(0 > 0) && (all.equal(42%%6, 169%%13))

 FALSE


This never evaluates the complex expression on the right

Use && and || for control, & and | for subsetting

### Iteration

Repeat similar actions multiple times:

table.of.logarithms <- vector(length=7,mode="numeric")
table.of.logarithms

 0 0 0 0 0 0 0

for (i in 1:length(table.of.logarithms)) {
table.of.logarithms[i] <- log(i)
}
table.of.logarithms

 0.0000 0.6931 1.0986 1.3863 1.6094 1.7918 1.9459


### for()

for (i in 1:length(table.of.logarithms)) {
table.of.logarithms[i] <- log(i)
}


for increments a counter (here i) along a vector (here 1:length(table.of.logarithms)) and loops through the *body until it runs through the vector

iterates over the vector”

N.B., there is a better way to do this job!

### The body of the for() loop

Can contain just about anything, including:

• if() clauses
• other for() loops (nested iteration)

### Nested iteration example

c <- matrix(0, nrow=nrow(a), ncol=ncol(b))
if (ncol(a) == nrow(b)) {
for (i in 1:nrow(c)) {
for (j in 1:ncol(c)) {
for (k in 1:ncol(a)) {
c[i,j] <- c[i,j] + a[i,k]*b[k,j]
}
}
}
} else {
stop("matrices a and b non-conformable")
}


### while(): conditional iteration

while (max(x) - 1 > 1e-06) {
x <- sqrt(x)
}


Condition in the argument to while must be a single Boolean value (like if)

Body is looped over until the condition is FALSE so can loop forever

Loop never begins unless the condition starts TRUE

### for() vs. while()

for() is better when the number of times to repeat (values to iterate over) is clear in advance

while() is better when you can recognize when to stop once you're there, even if you can't guess it to begin with

Every for() could be replaced with a while()
Exercise: show this

### Avoiding iteration

R has many ways of avoiding iteration, by acting on whole objects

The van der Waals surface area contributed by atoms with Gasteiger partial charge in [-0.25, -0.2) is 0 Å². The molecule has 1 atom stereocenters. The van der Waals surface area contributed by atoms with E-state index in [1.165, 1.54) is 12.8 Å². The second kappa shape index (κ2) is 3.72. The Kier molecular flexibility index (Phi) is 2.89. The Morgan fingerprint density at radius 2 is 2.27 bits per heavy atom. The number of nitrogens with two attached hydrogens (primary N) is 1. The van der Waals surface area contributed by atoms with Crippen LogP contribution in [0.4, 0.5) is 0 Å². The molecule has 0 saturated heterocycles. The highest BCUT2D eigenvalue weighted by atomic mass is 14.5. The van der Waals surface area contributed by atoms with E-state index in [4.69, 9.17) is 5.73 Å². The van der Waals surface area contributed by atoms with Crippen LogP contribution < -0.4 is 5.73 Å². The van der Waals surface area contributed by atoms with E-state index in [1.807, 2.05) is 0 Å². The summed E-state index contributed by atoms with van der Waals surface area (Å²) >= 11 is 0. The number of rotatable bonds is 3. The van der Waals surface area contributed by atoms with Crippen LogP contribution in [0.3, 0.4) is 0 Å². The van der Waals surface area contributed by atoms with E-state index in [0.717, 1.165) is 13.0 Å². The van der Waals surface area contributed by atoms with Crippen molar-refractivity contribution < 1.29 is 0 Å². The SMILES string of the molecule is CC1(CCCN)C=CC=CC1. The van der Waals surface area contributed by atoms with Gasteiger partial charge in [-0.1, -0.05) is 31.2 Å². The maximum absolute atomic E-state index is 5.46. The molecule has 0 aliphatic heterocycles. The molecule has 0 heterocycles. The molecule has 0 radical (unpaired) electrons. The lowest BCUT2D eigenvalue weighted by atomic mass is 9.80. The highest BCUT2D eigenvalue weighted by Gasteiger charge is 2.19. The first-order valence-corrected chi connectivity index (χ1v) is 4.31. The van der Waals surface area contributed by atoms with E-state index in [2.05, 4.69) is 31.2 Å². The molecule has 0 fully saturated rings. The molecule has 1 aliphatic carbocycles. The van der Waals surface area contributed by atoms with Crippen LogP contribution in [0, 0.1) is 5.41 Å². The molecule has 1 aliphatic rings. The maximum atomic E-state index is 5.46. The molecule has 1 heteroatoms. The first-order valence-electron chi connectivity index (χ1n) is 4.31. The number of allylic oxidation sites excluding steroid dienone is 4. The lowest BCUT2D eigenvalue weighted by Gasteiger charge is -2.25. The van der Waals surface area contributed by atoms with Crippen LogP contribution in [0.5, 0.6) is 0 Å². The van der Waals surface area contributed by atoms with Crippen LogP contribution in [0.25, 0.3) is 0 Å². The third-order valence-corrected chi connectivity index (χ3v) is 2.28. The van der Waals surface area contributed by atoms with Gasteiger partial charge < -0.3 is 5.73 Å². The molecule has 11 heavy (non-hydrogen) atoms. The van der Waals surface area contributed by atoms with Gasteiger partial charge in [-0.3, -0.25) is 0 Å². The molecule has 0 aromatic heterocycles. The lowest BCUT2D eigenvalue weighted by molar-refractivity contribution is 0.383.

• It's conceptually clearer
• It leads to simpler code
• It's faster (sometimes a little, sometimes drastically)

### Vectorized arithmetic

How many languages add 2 vectors:

c <- vector(length(a))
for (i in 1:length(a)) {  c[i] <- a[i] + b[i]  }


a+b


or a triple for() loop for matrix multiplication vs. a %*% b

• Clarity: the syntax is about what we're doing
• Concision: we write less
• Abstraction: the syntax hides how the computer does it
• Generality: same syntax works for numbers, vectors, arrays, … - Speed: modifying big vectors over and over is slow in R; work gets done by optimized low-level code

### Vectorized calculations

Many functions are set up to vectorize automatically

abs(-3:3)

 3 2 1 0 1 2 3

log(1:7)

 0.0000 0.6931 1.0986 1.3863 1.6094 1.7918 1.9459


See also apply() from last week

We'll come back to this in great detail later

### Vectorized conditions: ifelse()

ifelse(x^2 > 1, 2*abs(x)-1, x^2)


1st argument is a Boolean vector, then pick from the 2nd or 3rd vector arguments as TRUE or FALSE

### Summary

• Dataframes
• if, nested if, switch
• Iteration: for, while
• Avoiding iteration with whole-object (“vectorized”) operations

### What Is Truth?

0 counts as FALSE; other numeric values count as TRUE; the strings “TRUE” and “FALSE” count as you'd hope; most everything else gives an error

Advice: Don't play games here; try to make sure control expressions are getting Boolean values

Conversely, in arithmetic, FALSE is 0 and TRUE is 1

mean(states$Murder > 7)   0.48  ### switch() Simplify nested if with switch(): give a variable to select on, then a value for each option switch(type.of.summary, mean=mean(states$Murder),
median=median(states$Murder), histogram=hist(states$Murder),
"I don't understand")


### Exercise (off-line)

Set type.of.summary to, succesively, “mean”, “median”, “histogram”, and “mode”, and explain what happens

### Unconditional iteration

repeat {
print("Help! I am Dr. Morris Culpepper, trapped in an endless loop!")
}


### "Manual" control over iteration

repeat {
if (watched) { next() }
print("Help! I am Dr. Morris Culpepper, trapped in an endless loop!")
if (rescued) { break() }
}


break() exits the loop; next() skips the rest of the body and goes back into the loop

both work with for() and while() as well

Exercise: how would you replace while() with repeat()?